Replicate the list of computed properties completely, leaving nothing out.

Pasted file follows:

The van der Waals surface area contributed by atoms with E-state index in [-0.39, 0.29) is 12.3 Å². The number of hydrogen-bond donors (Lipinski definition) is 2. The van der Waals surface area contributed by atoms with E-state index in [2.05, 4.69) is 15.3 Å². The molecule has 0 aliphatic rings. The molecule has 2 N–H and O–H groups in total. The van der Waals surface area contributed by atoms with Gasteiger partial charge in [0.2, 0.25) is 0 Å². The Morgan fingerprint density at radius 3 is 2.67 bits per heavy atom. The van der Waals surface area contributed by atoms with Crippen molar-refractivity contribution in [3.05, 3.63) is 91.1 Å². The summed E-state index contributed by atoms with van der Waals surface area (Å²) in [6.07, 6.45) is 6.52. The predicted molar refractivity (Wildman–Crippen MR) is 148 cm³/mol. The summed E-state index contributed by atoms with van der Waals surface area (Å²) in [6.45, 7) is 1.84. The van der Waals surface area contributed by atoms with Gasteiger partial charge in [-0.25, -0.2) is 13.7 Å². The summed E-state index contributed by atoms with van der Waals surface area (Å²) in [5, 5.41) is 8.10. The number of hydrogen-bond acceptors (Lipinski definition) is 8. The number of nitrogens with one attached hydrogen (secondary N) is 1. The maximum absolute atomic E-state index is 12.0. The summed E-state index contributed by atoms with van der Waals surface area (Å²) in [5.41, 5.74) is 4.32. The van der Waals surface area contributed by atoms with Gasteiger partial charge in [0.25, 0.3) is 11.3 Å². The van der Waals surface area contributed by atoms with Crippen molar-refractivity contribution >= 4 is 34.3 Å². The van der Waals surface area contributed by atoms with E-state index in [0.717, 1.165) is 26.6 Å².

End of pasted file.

The van der Waals surface area contributed by atoms with E-state index in [-0.39, 0.29) is 12.3 Å². The number of hydrogen-bond donors (Lipinski definition) is 2. The van der Waals surface area contributed by atoms with E-state index in [2.05, 4.69) is 15.3 Å². The molecule has 0 aliphatic rings. The molecule has 2 N–H and O–H groups in total. The van der Waals surface area contributed by atoms with Gasteiger partial charge in [0.2, 0.25) is 0 Å². The Morgan fingerprint density at radius 3 is 2.67 bits per heavy atom. The van der Waals surface area contributed by atoms with Crippen molar-refractivity contribution in [3.05, 3.63) is 91.1 Å². The summed E-state index contributed by atoms with van der Waals surface area (Å²) in [6.07, 6.45) is 6.52. The predicted molar refractivity (Wildman–Crippen MR) is 148 cm³/mol. The summed E-state index contributed by atoms with van der Waals surface area (Å²) in [6.45, 7) is 1.84. The van der Waals surface area contributed by atoms with Gasteiger partial charge in [-0.25, -0.2) is 13.7 Å². The summed E-state index contributed by atoms with van der Waals surface area (Å²) in [5, 5.41) is 8.10. The number of hydrogen-bond acceptors (Lipinski definition) is 8. The number of nitrogens with one attached hydrogen (secondary N) is 1. The maximum absolute atomic E-state index is 12.0. The summed E-state index contributed by atoms with van der Waals surface area (Å²) in [5.41, 5.74) is 4.32. The van der Waals surface area contributed by atoms with Gasteiger partial charge in [0.25, 0.3) is 11.3 Å². The van der Waals surface area contributed by atoms with Crippen molar-refractivity contribution >= 4 is 34.3 Å². The van der Waals surface area contributed by atoms with E-state index in [0.717, 1.165) is 26.6 Å².